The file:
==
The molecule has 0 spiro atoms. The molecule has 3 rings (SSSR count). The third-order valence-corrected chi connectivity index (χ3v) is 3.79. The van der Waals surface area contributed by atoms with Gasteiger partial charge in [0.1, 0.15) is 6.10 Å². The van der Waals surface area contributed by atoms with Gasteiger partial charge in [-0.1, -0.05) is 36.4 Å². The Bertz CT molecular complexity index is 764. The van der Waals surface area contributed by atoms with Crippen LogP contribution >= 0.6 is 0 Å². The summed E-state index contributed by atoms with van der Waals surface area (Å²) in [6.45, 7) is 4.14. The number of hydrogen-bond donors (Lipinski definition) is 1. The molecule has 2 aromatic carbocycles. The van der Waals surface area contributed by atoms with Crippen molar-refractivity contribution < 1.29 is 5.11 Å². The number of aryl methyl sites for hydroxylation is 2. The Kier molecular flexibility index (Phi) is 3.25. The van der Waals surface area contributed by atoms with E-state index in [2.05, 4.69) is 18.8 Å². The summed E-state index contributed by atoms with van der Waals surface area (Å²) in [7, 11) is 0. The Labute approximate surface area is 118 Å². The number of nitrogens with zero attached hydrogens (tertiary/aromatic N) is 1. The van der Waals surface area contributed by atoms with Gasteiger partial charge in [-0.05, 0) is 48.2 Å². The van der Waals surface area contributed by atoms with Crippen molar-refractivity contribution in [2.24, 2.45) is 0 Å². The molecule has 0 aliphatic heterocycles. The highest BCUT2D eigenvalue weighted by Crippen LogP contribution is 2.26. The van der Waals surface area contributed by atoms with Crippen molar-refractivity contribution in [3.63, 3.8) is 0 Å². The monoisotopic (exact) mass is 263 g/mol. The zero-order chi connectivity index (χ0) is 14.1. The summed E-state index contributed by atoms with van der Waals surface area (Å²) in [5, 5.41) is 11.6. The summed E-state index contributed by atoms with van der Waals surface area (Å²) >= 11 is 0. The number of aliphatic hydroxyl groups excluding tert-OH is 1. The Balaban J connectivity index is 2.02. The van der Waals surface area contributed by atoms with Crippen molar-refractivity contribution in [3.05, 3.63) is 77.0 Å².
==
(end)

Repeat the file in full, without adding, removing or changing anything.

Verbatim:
The molecule has 0 spiro atoms. The molecule has 3 rings (SSSR count). The third-order valence-corrected chi connectivity index (χ3v) is 3.79. The van der Waals surface area contributed by atoms with Gasteiger partial charge in [0.1, 0.15) is 6.10 Å². The van der Waals surface area contributed by atoms with Gasteiger partial charge in [-0.1, -0.05) is 36.4 Å². The Bertz CT molecular complexity index is 764. The van der Waals surface area contributed by atoms with Crippen LogP contribution >= 0.6 is 0 Å². The summed E-state index contributed by atoms with van der Waals surface area (Å²) in [6.45, 7) is 4.14. The number of hydrogen-bond donors (Lipinski definition) is 1. The molecule has 2 aromatic carbocycles. The van der Waals surface area contributed by atoms with Crippen molar-refractivity contribution < 1.29 is 5.11 Å². The number of aryl methyl sites for hydroxylation is 2. The Kier molecular flexibility index (Phi) is 3.25. The van der Waals surface area contributed by atoms with E-state index in [2.05, 4.69) is 18.8 Å². The summed E-state index contributed by atoms with van der Waals surface area (Å²) in [7, 11) is 0. The Labute approximate surface area is 118 Å². The number of nitrogens with zero attached hydrogens (tertiary/aromatic N) is 1. The van der Waals surface area contributed by atoms with Gasteiger partial charge in [-0.05, 0) is 48.2 Å². The van der Waals surface area contributed by atoms with Crippen molar-refractivity contribution in [2.24, 2.45) is 0 Å². The molecule has 0 aliphatic heterocycles. The highest BCUT2D eigenvalue weighted by Crippen LogP contribution is 2.26. The van der Waals surface area contributed by atoms with Crippen molar-refractivity contribution in [3.63, 3.8) is 0 Å². The monoisotopic (exact) mass is 263 g/mol. The zero-order chi connectivity index (χ0) is 14.1. The summed E-state index contributed by atoms with van der Waals surface area (Å²) in [5, 5.41) is 11.6. The summed E-state index contributed by atoms with van der Waals surface area (Å²) >= 11 is 0. The number of aliphatic hydroxyl groups excluding tert-OH is 1. The Balaban J connectivity index is 2.02. The van der Waals surface area contributed by atoms with Crippen molar-refractivity contribution in [3.05, 3.63) is 77.0 Å².